Marco van Basten’s one-man show

Stadio Giuseppe Meazza, Milan – 25/11/1992 – Group stage
Van Basten 33, 53 (P), 61, 62
4 - 0
Touch of genius

"I would rate Van Basten as a 9.5 tonight but only because I don't think perfection exists." Fabio Capello


• French striker Frank Sauzée finished the inaugural UEFA Champions League as top scorer with five goals, including a hat-trick in Olympique de Marseille's 6-0 group stage win against PFC CSKA Moskva.

• Marseille became the first French European Cup winners when they defeated AC Milan 1-0 at Munich's Olympiastadion, defender Basile Boli heading in the only goal from a corner just before half-time.

• Rangers FC went through the campaign unbeaten but Marseille pipped them to the place in the final after the Scottish champions were held to a goalless draw by CSKA Moskva in their final group game.

Every good book should have a memorable opening line and Marco van Basten provided it for the inaugural UEFA Champions League group stage. Swedish titleholders IFK Göteborg resisted until just after the half-hour mark, but once an unbalanced Van Basten had somehow squeezed the opening goal in with his left foot they were merely privileged spectators in a remarkable one-man show.

A recurrent ankle injury meant this season would prove the Dutch international's last and, a month after his 28th birthday, he left an unforgettable calling card. It brought some reward for Fabio Capello's attacking intentions – he fielded forward Daniele Massaro at left-back in place of the injured Paolo Maldini – but in the initial stages the ploy had threatened to backfire as Peter Eriksson twice went close.

Yet with Gianluigi Lentini and Stefano Eranio busy on the flanks the Rossoneri took control and almost forged ahead when Jean-Pierre Papin rifled a shot against the upright from distance. Three minutes later the France striker turned provider, teeing up Van Basten to break the deadlock and from then on it was all the hosts. And Van Basten.

The mercurial No9 doubled the advantage from the penalty spot soon after half-time before sending an acrobatic bicycle kick into the bottom left corner. Within 60 seconds it was 4-0 as Van Basten burst through the heart of a beleaguered IFK back line, took the ball past Thomas Ravelli with his right foot before finishing with his left.

Ravelli was remonstrating with his defence before the ball had hit the back of the net, but sometimes there is simply nothing you can do. Even Capello, not renowned for the generosity of his compliments, was humbled. "I would rate Van Basten as a 9.5 tonight," he said, "but only because I don't think perfection exists."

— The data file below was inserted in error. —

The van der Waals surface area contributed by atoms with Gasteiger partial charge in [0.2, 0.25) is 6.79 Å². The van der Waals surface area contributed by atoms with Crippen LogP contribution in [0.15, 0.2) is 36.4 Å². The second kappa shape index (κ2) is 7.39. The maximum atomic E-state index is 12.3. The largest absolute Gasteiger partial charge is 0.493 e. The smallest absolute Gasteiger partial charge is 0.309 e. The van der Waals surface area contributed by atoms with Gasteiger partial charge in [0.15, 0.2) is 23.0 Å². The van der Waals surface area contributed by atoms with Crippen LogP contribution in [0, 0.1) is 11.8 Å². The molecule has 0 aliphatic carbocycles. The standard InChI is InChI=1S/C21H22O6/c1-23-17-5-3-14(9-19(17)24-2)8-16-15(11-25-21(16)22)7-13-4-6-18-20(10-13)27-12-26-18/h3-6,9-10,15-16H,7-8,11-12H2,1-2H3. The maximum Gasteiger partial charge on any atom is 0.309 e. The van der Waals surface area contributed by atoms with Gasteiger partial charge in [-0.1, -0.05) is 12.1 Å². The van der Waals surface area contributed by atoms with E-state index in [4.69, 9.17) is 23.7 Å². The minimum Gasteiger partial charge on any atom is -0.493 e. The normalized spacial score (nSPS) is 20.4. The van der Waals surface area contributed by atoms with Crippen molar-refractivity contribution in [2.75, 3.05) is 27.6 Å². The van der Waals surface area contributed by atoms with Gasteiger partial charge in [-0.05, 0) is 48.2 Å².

Star players

  • Van Basten

    Van Basten was destined for greatness from the moment he made his AFC Ajax debut as a replacement for Johan Cruyff. The 17-year-old marked the occasion with a goal, the first of 128 in 133 league games before joining AC Milan in 1987. After a starring role in the Netherlands' UEFA European Championship triumph the following year, Van Basten received the first of three Ballon d'Or awards – he might have won more but a chronic ankle injury forced his retirement aged 30.

  • Baresi

    The foundation upon which AC Milan's success of the 1980s and 1990s was established, Baresi's nickname 'El Picinin' (the little one) belied his enormous presence. Mostly utilised as a sweeper, he won six Serie A titles with the Rossoneri and three European Champion Clubs' Cups. It could all have been very different – Baresi was turned down by FC Internazionale Milano before joining Milan.

  • Ravelli

    Goalkeeper Ravelli racked up 143 international appearances between 1981 and 1997, the high point of a fine career coming at the 1994 FIFA World Cup as crucial penalty saves helped Sweden to the semi-finals. A stalwart at Östers IF and then IFK Göteborg, the son of an Austrian immigrant won nine Swedish titles in a career spanned across three decades.

What happened next?

• AC Milan won all six group games to reach the final where they surprisingly lost 1-0 to Olympique de Marseille, Basile Boli scoring the only goal just before half-time at Munich's Olympiastadion.

• Milan bounced back to lift the UEFA Champions League the following season after another 4-0 win, Daniele Massaro scoring twice against FC Barcelona at Athens' OACA Spiros Louis Stadium.

• The 1993 final proved Marco van Basten's last match at a time when he was FIFA World Player of the Year and held the Ballon d'Or for a third time. He scored 20 goals in 22 games that season.

• IFK Göteborg recovered to finish second in the group ahead of PSV Eindhoven and FC Porto, and would become UEFA Champions League regulars as they dominated the scene in Sweden.

• It was over seven years before Simone Inzaghi became the second man to score four goals in a UEFA Champions League match, leading S.S. Lazio to a 5-1 victory over Marseille in March 2000.

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